How Google May Annotate Images to Improve Search Results

How might Google improve on information from sources such as knowledge bases to help them answer search queries?

That information may be learned from or inferred from sources outside of those knowledge bases when Google may:

  • Analyze and annotate images
  • Consider other data sources

A recent Google patent on this topic defines knowledge bases for us, why those are important, and it points out examples of how Google looks at entities while it may annotate images:

A knowledge base is an important repository of structured and unstructured data. The data stored in a knowledge base may include information such as entities, facts about entities, and relationships between entities. This information can be used to assist with or satisfy user search queries processed by a search engine.

Examples of knowledge bases include Google Knowledge Graph and Knowledge Vault, Microsoft Satori Knowledge Base, DBpedia, Yahoo! Knowledge Base, and Wolfram Knowledgebase.

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Google Has Updated Quote Searching to Focus on Videos

Searching for Quotes has shifted at Google with an Updated Continuation Patent

In August of 2017, I wrote the post Google Searching Quotes of Entities. I wrote about the patent Systems and methods for searching quotes of entities using a database.

This patent was updated last year (February 2019) with a continuation patent. I like comparing older patents with claims from newer continuation patents. They are a way of saying, “We used to do something one way, but we changed how we do it. To protect our intellectual property, we have updated the claims with a newer version of it.”

Reviewing the Patents on quote searching

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User-Specific Knowledge Graphs to Support Queries and Predictions

A recently granted patent from Google covers supporting querying and predictions. It does this by focusing on user-specific knowledge graphs.

Those User Specific Knowledge Graphs can be specific to particular users.

Google can use those graphs to provide results in response to one or more queries submitted by the user, and/or to show data that is relevant to the user.

I thought of another patent I wrote about when I saw this patent, in the post Answering Questions Using Knowledge Graphs. In that one, Google may search on a question someone asks by building a knowledge graph from search results, to use to find the answer to their question.

So Google doesn’t just have one knowledge graph but may use many knowledge graphs.

New ones for questions that may be asked, or for different people asking those questions.

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Augmented Search Queries Using Knowledge Graph Information

What are Augmented Search Queries?

Last year, I wrote a post called Quality Scores for Queries: Structured Data, Synthetic Queries and Augmentation Queries. It told us Google may look at query logs and structured data (table data and schema data) that are related to a site to create augmentation queries, and evaluate information about searches for those queries by comparing them to original queries for pages from that site. If search results from the augmentation queries do well in evaluations compared to search results from original query results, searchers may see search results that are a combination of results from the original queries and the augmentation queries.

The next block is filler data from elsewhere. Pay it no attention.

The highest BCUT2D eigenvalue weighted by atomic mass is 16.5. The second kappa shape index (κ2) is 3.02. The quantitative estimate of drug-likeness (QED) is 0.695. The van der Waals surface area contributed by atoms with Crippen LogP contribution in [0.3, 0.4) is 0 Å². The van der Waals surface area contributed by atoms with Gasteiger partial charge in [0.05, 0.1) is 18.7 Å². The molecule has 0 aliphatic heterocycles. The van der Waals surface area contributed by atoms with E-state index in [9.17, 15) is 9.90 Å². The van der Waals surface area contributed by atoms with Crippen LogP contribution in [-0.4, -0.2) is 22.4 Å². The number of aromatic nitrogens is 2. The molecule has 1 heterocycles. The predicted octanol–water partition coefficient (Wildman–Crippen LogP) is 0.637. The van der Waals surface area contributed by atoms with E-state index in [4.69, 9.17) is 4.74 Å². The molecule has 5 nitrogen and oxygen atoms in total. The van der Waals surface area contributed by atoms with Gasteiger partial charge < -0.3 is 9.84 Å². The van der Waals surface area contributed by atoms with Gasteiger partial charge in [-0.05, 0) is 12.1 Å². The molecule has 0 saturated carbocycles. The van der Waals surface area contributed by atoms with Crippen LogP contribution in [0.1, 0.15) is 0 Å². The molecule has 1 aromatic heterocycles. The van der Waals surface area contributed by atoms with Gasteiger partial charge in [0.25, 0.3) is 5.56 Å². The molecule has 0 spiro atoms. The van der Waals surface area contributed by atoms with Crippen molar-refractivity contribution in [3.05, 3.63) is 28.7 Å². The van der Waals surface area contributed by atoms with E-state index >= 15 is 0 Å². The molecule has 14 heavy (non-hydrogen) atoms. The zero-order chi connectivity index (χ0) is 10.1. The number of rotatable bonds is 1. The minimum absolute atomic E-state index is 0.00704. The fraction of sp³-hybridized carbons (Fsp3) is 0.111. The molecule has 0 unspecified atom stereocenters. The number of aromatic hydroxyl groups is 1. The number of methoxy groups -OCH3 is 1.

Around the time that patent was granted to Google another patent that talks about augmented search queries was also granted to Google, and is worth talking about at the same time with the patent I wrote about last year. It takes the concept of adding results from augmented search queries together with original search results, but it has a different way of coming up with augmented search queries, This newer patent that I am writing about starts off by telling us what the patent is about:

This disclosure relates generally to providing search results in response to a search query containing an entity reference. Search engines receive search queries containing a reference to a person, such as a person’s name. Results to these queries are oftentimes not sufficiently organized, not comprehensive enough, or otherwise not presented in a useful way.

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Google Knowledge Graph Reconciliation

Exploring how the Google Knowledge Graph works provides insights into how it is growing and improving and may influence what we see on the web. A newly granted Google patent from last month is about how Google improves the amount of data the Google Knowledge Graph contains.

The process in that patent differs from the patent I wrote about in How the Google Knowledge Graph Updates Itself by Answering Questions. Taken together, they tell us about how the knowledge graph is growing and improving. Part of the process involves entity extraction which I covered in Entity Extractions for Knowledge Graphs at Google.

This new patent tells us that information making its way into the knowledge graph is not limited to content from the Web, but also can “originate from another document corpus, such as internal documents not available over the Internet or another private corpus, from a library, from books, from a corpus of scientific data, or from some other large corpus.

What Google Knowledge Graph Reconciliation is?

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